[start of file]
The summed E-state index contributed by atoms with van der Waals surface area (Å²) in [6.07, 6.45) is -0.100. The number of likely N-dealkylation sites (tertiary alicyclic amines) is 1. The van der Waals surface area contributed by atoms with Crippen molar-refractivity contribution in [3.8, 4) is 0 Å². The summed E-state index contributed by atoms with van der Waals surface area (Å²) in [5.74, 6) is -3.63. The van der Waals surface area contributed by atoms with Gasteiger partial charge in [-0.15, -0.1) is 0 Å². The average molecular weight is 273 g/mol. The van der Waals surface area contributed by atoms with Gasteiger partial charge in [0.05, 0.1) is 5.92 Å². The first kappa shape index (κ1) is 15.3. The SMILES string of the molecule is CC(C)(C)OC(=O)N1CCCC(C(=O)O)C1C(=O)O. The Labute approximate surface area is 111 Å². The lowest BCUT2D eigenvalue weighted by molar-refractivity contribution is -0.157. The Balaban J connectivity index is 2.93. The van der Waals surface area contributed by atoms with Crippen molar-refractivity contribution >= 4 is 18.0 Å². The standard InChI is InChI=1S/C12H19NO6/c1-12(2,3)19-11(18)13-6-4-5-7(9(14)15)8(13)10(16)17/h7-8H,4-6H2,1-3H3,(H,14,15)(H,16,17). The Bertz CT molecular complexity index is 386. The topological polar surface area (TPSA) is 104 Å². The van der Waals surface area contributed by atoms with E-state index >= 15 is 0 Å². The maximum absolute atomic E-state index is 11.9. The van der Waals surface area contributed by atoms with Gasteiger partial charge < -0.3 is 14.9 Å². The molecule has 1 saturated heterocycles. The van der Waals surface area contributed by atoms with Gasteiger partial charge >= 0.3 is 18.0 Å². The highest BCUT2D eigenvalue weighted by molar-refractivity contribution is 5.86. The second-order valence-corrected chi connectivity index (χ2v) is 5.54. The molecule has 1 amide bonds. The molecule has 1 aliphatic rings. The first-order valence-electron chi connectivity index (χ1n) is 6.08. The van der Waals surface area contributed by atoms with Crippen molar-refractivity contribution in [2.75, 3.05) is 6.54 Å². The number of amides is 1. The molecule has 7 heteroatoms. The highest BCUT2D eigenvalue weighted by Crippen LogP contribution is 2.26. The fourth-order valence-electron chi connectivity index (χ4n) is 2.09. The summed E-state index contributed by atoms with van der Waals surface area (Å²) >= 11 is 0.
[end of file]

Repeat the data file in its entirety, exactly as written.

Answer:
The summed E-state index contributed by atoms with van der Waals surface area (Å²) in [6.07, 6.45) is -0.100. The number of likely N-dealkylation sites (tertiary alicyclic amines) is 1. The van der Waals surface area contributed by atoms with Crippen molar-refractivity contribution in [3.8, 4) is 0 Å². The summed E-state index contributed by atoms with van der Waals surface area (Å²) in [5.74, 6) is -3.63. The van der Waals surface area contributed by atoms with Gasteiger partial charge in [-0.15, -0.1) is 0 Å². The average molecular weight is 273 g/mol. The van der Waals surface area contributed by atoms with Gasteiger partial charge in [0.05, 0.1) is 5.92 Å². The first kappa shape index (κ1) is 15.3. The SMILES string of the molecule is CC(C)(C)OC(=O)N1CCCC(C(=O)O)C1C(=O)O. The Labute approximate surface area is 111 Å². The lowest BCUT2D eigenvalue weighted by molar-refractivity contribution is -0.157. The Balaban J connectivity index is 2.93. The van der Waals surface area contributed by atoms with Crippen molar-refractivity contribution >= 4 is 18.0 Å². The standard InChI is InChI=1S/C12H19NO6/c1-12(2,3)19-11(18)13-6-4-5-7(9(14)15)8(13)10(16)17/h7-8H,4-6H2,1-3H3,(H,14,15)(H,16,17). The Bertz CT molecular complexity index is 386. The topological polar surface area (TPSA) is 104 Å². The van der Waals surface area contributed by atoms with E-state index >= 15 is 0 Å². The maximum absolute atomic E-state index is 11.9. The van der Waals surface area contributed by atoms with Gasteiger partial charge < -0.3 is 14.9 Å². The molecule has 1 saturated heterocycles. The van der Waals surface area contributed by atoms with Gasteiger partial charge >= 0.3 is 18.0 Å². The highest BCUT2D eigenvalue weighted by molar-refractivity contribution is 5.86. The second-order valence-corrected chi connectivity index (χ2v) is 5.54. The molecule has 1 amide bonds. The molecule has 1 aliphatic rings. The first-order valence-electron chi connectivity index (χ1n) is 6.08. The van der Waals surface area contributed by atoms with Crippen molar-refractivity contribution in [2.75, 3.05) is 6.54 Å². The number of amides is 1. The molecule has 7 heteroatoms. The highest BCUT2D eigenvalue weighted by Crippen LogP contribution is 2.26. The fourth-order valence-electron chi connectivity index (χ4n) is 2.09. The summed E-state index contributed by atoms with van der Waals surface area (Å²) >= 11 is 0.